The romantic comedy is always interesting. As one of the most popular and referenced genres in film, it feels like every avenue has been explored and subverted. Ultimately, this led to a lull in good romantic comedies. Cynicism drove much of the films of the 2010s, the dark antihero and hard truths dominated. Which simultaneously felt like an overcorrection to the “happily ever after” ending, and an opportunity to revisit that in storytelling. Over the last several years we’re seeing just that. Led mostly by Netflix and the teen romance, there’s a resurgence of the rom-com. This resurgence takes us back to the roots of the genre of the sweet, charming, and mostly light-hearted stories that help shape love for a generation of people. It also creates an opportunity to subvert the genre and its standard tropes to feel fresh again, which is exactly what Dating & New York does.
A film that balances self-awareness, meta-commentary, and the idealistic romance traditionally found in romantic comedies. Dating & New York follows the “non-love story” of Wendy and Milo, after meeting through the dating app “Meet Cute”. Milo, who knows exactly what he wants, and Wendy, who is less sure, start a relationship avoiding the usual trappings of their agreement. Their clear difference in expectations eventually complicates the relationship and forces the two of them to rethink how they view love and their relationship.
Subverting the genre tropes of a romantic comedy is far from a new idea. Some films have done this successfully to tell iconic and compelling stories, and many more have fallen short of that. Dating & New York is an interesting addition to the genre because its subversion feels almost unintentional. Both Milo and Wendy are in their 20s and this film leans into this about as hard as it can. Since the turn of the century, that age is a time of irony, subversion, and sarcasm. The acknowledgments of the traditional romantic comedy structure certainly allude to the genre in knowing ways, while also feeling natural to the characters.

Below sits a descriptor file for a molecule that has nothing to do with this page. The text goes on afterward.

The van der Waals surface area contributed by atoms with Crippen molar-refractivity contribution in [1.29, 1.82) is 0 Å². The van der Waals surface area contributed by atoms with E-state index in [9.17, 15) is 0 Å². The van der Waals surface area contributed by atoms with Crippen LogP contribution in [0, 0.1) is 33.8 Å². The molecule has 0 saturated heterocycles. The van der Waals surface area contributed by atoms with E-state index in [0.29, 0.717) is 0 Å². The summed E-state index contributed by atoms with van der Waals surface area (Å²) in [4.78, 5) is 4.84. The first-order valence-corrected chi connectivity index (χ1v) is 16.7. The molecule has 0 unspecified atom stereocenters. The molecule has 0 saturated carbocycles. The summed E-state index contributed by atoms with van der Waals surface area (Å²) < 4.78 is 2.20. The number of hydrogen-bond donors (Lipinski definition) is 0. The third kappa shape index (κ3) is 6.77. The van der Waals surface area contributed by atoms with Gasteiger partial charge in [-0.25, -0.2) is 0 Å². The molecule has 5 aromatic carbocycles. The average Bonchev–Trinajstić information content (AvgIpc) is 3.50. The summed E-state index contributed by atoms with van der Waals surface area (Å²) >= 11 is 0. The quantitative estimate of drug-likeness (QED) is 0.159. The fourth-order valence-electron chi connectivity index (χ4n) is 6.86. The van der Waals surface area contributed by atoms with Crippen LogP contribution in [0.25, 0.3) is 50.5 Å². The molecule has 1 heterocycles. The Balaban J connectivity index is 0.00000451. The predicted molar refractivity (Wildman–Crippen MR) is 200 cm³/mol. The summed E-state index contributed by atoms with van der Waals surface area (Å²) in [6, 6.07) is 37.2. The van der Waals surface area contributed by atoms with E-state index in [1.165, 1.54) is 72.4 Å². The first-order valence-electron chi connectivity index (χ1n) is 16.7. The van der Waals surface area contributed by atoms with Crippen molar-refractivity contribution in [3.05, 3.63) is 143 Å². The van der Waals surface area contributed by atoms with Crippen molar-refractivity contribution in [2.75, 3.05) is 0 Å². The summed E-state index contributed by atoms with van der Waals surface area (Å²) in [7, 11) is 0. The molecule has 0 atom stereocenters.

This harkens back to the balance I mentioned before. Young love can often be annoying, especially when it’s draped in sarcastic and pseudo-intellectual insights on love. While there is plenty of that, it comes across much better because these characters are so likable. A natural tension is created because that type of young adult is perfectly captured and presented. Milo and Wendy knowing so well the expectations of their relationship allow for a near frustrating tension to arise because they are so perfect together. If the two of them spent more time openly exploring their feelings and baggage, instead of ironically avoiding it they would avoid some of the pitfalls they inevitably face. But that is love in your 20s, trying so hard to avoid the hurt that comes with relationships, and finding yourself in a cliché romance. Some films are trying so hard to be different, Dating & New York allows its differences to present themselves naturally through its characters. So, while it’s certainly subverting our expectations, it never once feels like it’s trying to.